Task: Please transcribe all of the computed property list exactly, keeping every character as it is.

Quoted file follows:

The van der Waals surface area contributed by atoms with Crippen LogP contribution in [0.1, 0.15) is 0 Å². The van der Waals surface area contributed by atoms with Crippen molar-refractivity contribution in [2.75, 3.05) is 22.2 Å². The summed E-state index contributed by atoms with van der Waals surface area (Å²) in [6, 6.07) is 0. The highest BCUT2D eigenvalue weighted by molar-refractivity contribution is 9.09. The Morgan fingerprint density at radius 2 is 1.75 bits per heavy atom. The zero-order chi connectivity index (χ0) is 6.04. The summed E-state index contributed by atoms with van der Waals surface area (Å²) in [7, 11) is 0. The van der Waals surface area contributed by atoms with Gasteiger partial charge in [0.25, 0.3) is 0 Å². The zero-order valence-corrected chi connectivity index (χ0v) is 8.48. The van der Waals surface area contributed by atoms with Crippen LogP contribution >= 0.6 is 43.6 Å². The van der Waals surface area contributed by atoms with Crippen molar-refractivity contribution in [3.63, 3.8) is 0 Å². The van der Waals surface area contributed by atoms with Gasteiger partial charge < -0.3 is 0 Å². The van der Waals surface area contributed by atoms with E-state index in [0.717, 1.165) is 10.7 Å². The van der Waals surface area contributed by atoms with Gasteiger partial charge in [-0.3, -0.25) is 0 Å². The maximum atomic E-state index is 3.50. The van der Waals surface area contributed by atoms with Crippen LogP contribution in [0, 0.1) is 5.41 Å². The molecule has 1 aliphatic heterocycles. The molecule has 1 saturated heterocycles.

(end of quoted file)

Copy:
The van der Waals surface area contributed by atoms with Crippen LogP contribution in [0.1, 0.15) is 0 Å². The van der Waals surface area contributed by atoms with Crippen molar-refractivity contribution in [2.75, 3.05) is 22.2 Å². The summed E-state index contributed by atoms with van der Waals surface area (Å²) in [6, 6.07) is 0. The highest BCUT2D eigenvalue weighted by molar-refractivity contribution is 9.09. The Morgan fingerprint density at radius 2 is 1.75 bits per heavy atom. The zero-order chi connectivity index (χ0) is 6.04. The summed E-state index contributed by atoms with van der Waals surface area (Å²) in [7, 11) is 0. The van der Waals surface area contributed by atoms with Gasteiger partial charge in [0.25, 0.3) is 0 Å². The zero-order valence-corrected chi connectivity index (χ0v) is 8.48. The van der Waals surface area contributed by atoms with Crippen LogP contribution >= 0.6 is 43.6 Å². The van der Waals surface area contributed by atoms with Crippen molar-refractivity contribution in [3.63, 3.8) is 0 Å². The van der Waals surface area contributed by atoms with Gasteiger partial charge < -0.3 is 0 Å². The van der Waals surface area contributed by atoms with E-state index in [0.717, 1.165) is 10.7 Å². The van der Waals surface area contributed by atoms with Gasteiger partial charge in [-0.3, -0.25) is 0 Å². The maximum atomic E-state index is 3.50. The van der Waals surface area contributed by atoms with Crippen LogP contribution in [0, 0.1) is 5.41 Å². The molecule has 1 aliphatic heterocycles. The molecule has 1 saturated heterocycles.